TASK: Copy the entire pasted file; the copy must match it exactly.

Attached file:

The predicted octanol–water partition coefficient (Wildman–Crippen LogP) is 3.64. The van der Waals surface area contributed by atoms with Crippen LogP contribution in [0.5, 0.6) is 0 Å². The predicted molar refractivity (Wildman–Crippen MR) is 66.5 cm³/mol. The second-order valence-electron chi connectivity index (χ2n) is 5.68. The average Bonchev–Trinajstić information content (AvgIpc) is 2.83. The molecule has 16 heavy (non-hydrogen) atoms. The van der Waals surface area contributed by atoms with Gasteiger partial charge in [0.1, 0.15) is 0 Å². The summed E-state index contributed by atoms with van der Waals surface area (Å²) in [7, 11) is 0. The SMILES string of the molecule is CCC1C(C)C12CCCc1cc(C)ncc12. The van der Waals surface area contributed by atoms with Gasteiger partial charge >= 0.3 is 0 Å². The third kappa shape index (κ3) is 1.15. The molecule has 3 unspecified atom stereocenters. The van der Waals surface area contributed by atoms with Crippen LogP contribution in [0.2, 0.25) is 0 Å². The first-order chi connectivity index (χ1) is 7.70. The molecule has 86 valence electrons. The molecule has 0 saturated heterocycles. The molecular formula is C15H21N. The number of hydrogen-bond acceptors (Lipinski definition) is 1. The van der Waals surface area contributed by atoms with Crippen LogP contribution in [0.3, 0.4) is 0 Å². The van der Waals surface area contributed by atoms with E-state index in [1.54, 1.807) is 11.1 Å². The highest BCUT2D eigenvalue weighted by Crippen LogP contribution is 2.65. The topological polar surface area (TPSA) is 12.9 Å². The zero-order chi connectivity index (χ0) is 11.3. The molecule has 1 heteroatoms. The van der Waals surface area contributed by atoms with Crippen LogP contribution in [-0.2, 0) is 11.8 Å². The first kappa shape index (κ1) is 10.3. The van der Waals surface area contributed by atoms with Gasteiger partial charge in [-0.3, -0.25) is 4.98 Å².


The predicted octanol–water partition coefficient (Wildman–Crippen LogP) is 3.64. The van der Waals surface area contributed by atoms with Crippen LogP contribution in [0.5, 0.6) is 0 Å². The predicted molar refractivity (Wildman–Crippen MR) is 66.5 cm³/mol. The second-order valence-electron chi connectivity index (χ2n) is 5.68. The average Bonchev–Trinajstić information content (AvgIpc) is 2.83. The molecule has 16 heavy (non-hydrogen) atoms. The van der Waals surface area contributed by atoms with Gasteiger partial charge in [0.1, 0.15) is 0 Å². The summed E-state index contributed by atoms with van der Waals surface area (Å²) in [7, 11) is 0. The SMILES string of the molecule is CCC1C(C)C12CCCc1cc(C)ncc12. The van der Waals surface area contributed by atoms with Gasteiger partial charge >= 0.3 is 0 Å². The third kappa shape index (κ3) is 1.15. The molecule has 3 unspecified atom stereocenters. The van der Waals surface area contributed by atoms with Crippen LogP contribution in [0.2, 0.25) is 0 Å². The first-order chi connectivity index (χ1) is 7.70. The molecule has 86 valence electrons. The molecule has 0 saturated heterocycles. The molecular formula is C15H21N. The number of hydrogen-bond acceptors (Lipinski definition) is 1. The van der Waals surface area contributed by atoms with Crippen LogP contribution in [0.3, 0.4) is 0 Å². The van der Waals surface area contributed by atoms with E-state index in [1.54, 1.807) is 11.1 Å². The highest BCUT2D eigenvalue weighted by Crippen LogP contribution is 2.65. The topological polar surface area (TPSA) is 12.9 Å². The zero-order chi connectivity index (χ0) is 11.3. The molecule has 1 heteroatoms. The van der Waals surface area contributed by atoms with Crippen LogP contribution in [-0.2, 0) is 11.8 Å². The first kappa shape index (κ1) is 10.3. The van der Waals surface area contributed by atoms with Gasteiger partial charge in [-0.3, -0.25) is 4.98 Å².